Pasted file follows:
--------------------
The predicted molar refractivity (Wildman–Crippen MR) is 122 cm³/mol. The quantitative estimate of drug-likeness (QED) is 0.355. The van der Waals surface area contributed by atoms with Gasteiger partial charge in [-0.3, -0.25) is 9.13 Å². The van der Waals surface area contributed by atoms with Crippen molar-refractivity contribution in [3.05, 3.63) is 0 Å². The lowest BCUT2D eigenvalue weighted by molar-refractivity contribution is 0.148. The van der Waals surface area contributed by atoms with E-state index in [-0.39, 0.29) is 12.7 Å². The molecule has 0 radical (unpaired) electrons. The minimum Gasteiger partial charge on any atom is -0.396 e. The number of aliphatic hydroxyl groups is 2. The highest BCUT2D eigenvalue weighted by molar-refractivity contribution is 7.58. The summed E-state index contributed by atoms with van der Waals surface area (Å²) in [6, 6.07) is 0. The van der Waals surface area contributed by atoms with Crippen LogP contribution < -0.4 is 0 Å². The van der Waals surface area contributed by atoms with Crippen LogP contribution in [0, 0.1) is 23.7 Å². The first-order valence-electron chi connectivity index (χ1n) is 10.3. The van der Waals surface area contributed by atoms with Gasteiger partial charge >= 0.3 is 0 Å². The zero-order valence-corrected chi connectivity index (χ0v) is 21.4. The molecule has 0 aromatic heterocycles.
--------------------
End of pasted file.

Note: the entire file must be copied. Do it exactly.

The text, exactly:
The predicted molar refractivity (Wildman–Crippen MR) is 122 cm³/mol. The quantitative estimate of drug-likeness (QED) is 0.355. The van der Waals surface area contributed by atoms with Gasteiger partial charge in [-0.3, -0.25) is 9.13 Å². The van der Waals surface area contributed by atoms with Crippen molar-refractivity contribution in [3.05, 3.63) is 0 Å². The lowest BCUT2D eigenvalue weighted by molar-refractivity contribution is 0.148. The van der Waals surface area contributed by atoms with E-state index in [-0.39, 0.29) is 12.7 Å². The molecule has 0 radical (unpaired) electrons. The minimum Gasteiger partial charge on any atom is -0.396 e. The number of aliphatic hydroxyl groups is 2. The highest BCUT2D eigenvalue weighted by molar-refractivity contribution is 7.58. The summed E-state index contributed by atoms with van der Waals surface area (Å²) in [6, 6.07) is 0. The van der Waals surface area contributed by atoms with Crippen LogP contribution < -0.4 is 0 Å². The van der Waals surface area contributed by atoms with Crippen LogP contribution in [0, 0.1) is 23.7 Å². The first-order valence-electron chi connectivity index (χ1n) is 10.3. The van der Waals surface area contributed by atoms with Gasteiger partial charge >= 0.3 is 0 Å². The zero-order valence-corrected chi connectivity index (χ0v) is 21.4. The molecule has 0 aromatic heterocycles.